Cracks in Uzbek Stability

by Nathan Hamm on 11/4/2004

Reuters reports that opposition politicians in Uzbekistan are saying that the Kokand riots reveal widening cracks in Uzbekistan’s stability.

“People have reached the limit,” said Atkham Mukhitdinov, a local member of the secular Birlik party, which like other opposition parties is banned from running in Uzbek elections.

“They stood up for their rights. If they rise up again it will be a bad example for other towns,” he said.

According to Marat Zakhidov, chairman of the opposition Party of Agrarians and Entrepreneurs, similar but smaller protests broke out in the nearby cities of Ferghana and Margilan on Tuesday.

One opposition Web site (www.erkinyurt.org) reported that 100 women blocked a road in Ferghana and threatened to set themselves on fire unless officials re-opened a local market.

Neither report could be independently confirmed and local police could not be reached for comment.

“It’s no accident that this started in the Ferghana Valley because that’s where there is the toughest economic situation,” said Zakhidov. “The simple fact is people cannot earn their crust there. They don’t sit in the bazaar because life is good.”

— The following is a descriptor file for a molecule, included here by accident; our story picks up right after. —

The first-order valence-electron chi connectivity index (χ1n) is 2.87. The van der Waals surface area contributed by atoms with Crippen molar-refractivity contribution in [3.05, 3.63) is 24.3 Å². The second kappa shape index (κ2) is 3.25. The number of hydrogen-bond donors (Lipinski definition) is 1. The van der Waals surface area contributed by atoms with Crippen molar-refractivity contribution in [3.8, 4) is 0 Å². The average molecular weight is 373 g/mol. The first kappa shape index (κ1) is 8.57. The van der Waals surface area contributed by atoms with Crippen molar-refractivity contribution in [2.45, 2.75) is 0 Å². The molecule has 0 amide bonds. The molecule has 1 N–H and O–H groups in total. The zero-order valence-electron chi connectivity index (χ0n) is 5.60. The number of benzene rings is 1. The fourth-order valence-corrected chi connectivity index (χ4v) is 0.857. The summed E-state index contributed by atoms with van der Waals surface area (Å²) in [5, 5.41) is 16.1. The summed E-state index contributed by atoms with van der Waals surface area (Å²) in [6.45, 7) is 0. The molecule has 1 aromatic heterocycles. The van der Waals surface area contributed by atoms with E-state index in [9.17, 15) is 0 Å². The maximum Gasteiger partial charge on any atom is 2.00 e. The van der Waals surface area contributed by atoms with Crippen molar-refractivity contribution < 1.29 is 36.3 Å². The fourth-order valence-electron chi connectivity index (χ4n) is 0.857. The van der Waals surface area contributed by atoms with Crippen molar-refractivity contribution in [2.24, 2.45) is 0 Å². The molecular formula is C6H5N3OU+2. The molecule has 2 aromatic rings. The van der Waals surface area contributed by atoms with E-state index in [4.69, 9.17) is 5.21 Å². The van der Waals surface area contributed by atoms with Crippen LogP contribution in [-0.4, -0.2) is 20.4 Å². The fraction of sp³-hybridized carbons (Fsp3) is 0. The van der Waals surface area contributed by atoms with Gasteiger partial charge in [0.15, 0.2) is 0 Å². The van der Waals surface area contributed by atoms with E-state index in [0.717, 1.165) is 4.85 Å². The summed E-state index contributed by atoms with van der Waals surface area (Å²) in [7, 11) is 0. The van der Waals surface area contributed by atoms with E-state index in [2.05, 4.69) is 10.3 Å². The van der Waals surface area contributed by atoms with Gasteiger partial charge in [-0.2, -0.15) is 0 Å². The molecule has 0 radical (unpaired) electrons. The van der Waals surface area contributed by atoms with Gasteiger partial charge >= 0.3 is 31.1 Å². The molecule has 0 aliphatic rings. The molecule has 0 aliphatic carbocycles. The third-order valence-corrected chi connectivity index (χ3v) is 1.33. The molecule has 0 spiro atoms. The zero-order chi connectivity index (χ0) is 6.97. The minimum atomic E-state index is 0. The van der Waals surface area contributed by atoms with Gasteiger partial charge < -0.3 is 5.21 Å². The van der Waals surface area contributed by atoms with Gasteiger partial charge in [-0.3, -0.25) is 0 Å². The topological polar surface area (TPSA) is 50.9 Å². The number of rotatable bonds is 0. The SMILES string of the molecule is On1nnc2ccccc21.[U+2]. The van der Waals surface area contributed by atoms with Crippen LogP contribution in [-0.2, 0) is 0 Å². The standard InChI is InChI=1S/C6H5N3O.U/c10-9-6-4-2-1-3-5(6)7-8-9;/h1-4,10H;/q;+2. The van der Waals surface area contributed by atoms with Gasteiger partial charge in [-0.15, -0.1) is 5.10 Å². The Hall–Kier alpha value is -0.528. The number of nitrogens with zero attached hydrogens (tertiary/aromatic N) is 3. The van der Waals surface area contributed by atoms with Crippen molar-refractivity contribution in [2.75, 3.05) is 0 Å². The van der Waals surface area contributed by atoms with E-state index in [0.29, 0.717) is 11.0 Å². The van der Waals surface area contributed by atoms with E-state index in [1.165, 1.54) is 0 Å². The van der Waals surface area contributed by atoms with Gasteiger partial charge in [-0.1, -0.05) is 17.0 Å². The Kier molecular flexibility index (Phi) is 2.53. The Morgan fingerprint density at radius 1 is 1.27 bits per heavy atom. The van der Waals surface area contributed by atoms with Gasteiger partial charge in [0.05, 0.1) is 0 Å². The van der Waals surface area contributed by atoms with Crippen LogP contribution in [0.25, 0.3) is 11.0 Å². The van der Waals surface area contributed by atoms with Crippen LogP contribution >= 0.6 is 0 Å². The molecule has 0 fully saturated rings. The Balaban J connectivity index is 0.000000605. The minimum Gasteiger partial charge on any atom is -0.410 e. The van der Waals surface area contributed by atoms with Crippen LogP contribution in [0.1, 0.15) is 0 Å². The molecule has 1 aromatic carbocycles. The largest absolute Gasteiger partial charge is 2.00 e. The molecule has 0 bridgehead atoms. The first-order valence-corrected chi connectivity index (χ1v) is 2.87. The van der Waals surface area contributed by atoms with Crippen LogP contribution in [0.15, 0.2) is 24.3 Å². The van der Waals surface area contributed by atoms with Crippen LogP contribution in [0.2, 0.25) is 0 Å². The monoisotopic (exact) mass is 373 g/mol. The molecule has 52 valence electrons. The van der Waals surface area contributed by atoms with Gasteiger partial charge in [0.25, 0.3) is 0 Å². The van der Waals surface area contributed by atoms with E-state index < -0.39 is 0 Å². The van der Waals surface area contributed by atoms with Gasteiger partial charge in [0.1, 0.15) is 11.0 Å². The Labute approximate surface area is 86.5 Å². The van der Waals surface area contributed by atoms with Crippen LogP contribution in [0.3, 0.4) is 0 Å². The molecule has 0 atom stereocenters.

The Association for Democracy in Uzbekistan’s report on the Ferghana incident can be found here.

These small protests have occurred a few times in the Ferghana Valley over the last year or so, and they probably will continue to occur. In fact, watch for another in Kokand. The government is committed to enforcing the new market rules.

“The Hokim cannot ignore the government’s decision,” said Salomat Abdullayeva, Kokand’s deputy mayor. “The traders have to acquire cash registers and pick up the culture of trading.”


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Nathan is the founder and Principal Analyst for Registan, which he launched in 2003. He was a Peace Corps Volunteer in Uzbekistan 2000-2001 and received his MA in Central Asian Studies from the University of Washington in 2007. Since 2007, he has worked full-time as an analyst, consulting with private and government clients on Central Asian affairs, specializing in how socio-cultural and political factors shape risks and opportunities and how organizations can adjust their strategic and operational plans to account for these variables. More information on Registan's services can be found here, and Nathan can be contacted via Twitter or email.

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